Ten-year-old Mihret used to walk for hours to Ethiopia’s Yekashe River to get water for her family. She has better health and more time to play and study now that her village has a well.
“I used to travel two hours to get 10 liters (2.6 gallons) of water, and [it] was not enough to do what we want with it,” Mihret says. “Now look — we have adequate water just at our house. Since this water point went operational, I have never been sick of any waterborne disease.”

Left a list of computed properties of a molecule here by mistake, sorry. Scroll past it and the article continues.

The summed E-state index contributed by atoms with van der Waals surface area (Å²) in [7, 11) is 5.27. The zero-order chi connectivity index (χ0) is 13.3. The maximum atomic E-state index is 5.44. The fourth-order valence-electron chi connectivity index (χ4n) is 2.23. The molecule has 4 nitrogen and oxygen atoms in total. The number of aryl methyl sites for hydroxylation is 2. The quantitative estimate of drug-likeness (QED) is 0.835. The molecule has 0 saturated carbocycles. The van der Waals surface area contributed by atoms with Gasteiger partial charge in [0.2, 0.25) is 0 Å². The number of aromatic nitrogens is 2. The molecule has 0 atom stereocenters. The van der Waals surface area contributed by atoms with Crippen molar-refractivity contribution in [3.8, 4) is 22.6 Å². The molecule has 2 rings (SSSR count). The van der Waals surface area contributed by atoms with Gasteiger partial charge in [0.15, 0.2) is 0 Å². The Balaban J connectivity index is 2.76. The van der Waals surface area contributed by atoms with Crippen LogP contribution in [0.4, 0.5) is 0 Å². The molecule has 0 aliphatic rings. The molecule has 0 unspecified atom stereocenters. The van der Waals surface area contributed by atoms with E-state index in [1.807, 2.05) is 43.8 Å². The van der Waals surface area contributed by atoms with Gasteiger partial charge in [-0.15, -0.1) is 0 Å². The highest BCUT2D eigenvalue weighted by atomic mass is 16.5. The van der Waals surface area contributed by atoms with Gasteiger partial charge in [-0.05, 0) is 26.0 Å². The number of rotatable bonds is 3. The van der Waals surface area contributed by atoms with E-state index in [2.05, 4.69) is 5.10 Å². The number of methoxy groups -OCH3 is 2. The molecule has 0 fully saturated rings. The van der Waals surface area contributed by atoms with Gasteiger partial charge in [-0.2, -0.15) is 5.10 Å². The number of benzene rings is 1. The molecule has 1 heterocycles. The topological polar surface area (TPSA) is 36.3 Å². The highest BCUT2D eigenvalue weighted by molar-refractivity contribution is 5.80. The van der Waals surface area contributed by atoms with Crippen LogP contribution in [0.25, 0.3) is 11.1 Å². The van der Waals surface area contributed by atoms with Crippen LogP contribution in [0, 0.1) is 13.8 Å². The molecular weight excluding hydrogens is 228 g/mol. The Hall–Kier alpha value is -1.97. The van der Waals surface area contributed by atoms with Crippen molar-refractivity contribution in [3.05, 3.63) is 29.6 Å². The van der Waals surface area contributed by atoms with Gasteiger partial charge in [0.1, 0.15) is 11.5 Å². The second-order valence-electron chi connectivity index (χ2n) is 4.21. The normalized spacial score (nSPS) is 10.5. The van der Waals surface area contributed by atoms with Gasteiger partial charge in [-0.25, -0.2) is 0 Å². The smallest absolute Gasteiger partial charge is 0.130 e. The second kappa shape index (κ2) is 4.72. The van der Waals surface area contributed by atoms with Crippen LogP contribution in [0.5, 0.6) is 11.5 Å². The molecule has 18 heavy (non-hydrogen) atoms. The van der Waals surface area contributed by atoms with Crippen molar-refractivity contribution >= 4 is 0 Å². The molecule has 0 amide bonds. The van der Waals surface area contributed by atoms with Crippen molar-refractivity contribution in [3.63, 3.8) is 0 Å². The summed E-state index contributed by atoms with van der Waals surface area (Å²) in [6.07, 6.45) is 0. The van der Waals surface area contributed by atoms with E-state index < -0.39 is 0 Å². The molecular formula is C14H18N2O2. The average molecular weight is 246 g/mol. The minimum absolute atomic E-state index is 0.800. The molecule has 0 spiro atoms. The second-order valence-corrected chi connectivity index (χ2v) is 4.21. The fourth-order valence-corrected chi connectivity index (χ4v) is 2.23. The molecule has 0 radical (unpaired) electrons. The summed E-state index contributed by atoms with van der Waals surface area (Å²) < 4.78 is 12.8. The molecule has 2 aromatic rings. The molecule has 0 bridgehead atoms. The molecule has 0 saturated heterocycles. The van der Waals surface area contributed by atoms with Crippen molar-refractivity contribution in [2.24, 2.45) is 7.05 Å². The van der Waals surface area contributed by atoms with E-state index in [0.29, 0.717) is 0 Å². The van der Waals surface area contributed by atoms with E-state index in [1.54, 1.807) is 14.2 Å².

For years, the water she carried home was contaminated. Mihret still remembers going to the hospital when she got diarrhea, which accounts for 20 percent of deaths among Ethiopian children younger than 5, and as high as 30 percent in rural areas.
“Now, when I see sick people, it reminds me of the pain I had,” she says of her isolated village, 124 miles southwest of Addis Ababa, Ethiopia’s capital.
In 2011, World Vision began working in her community and has since constructed 16 new water sources and renovated 22 others, bringing clean water to 28,000 people.
Photo ©2014 Kebede Gizachew/World Vision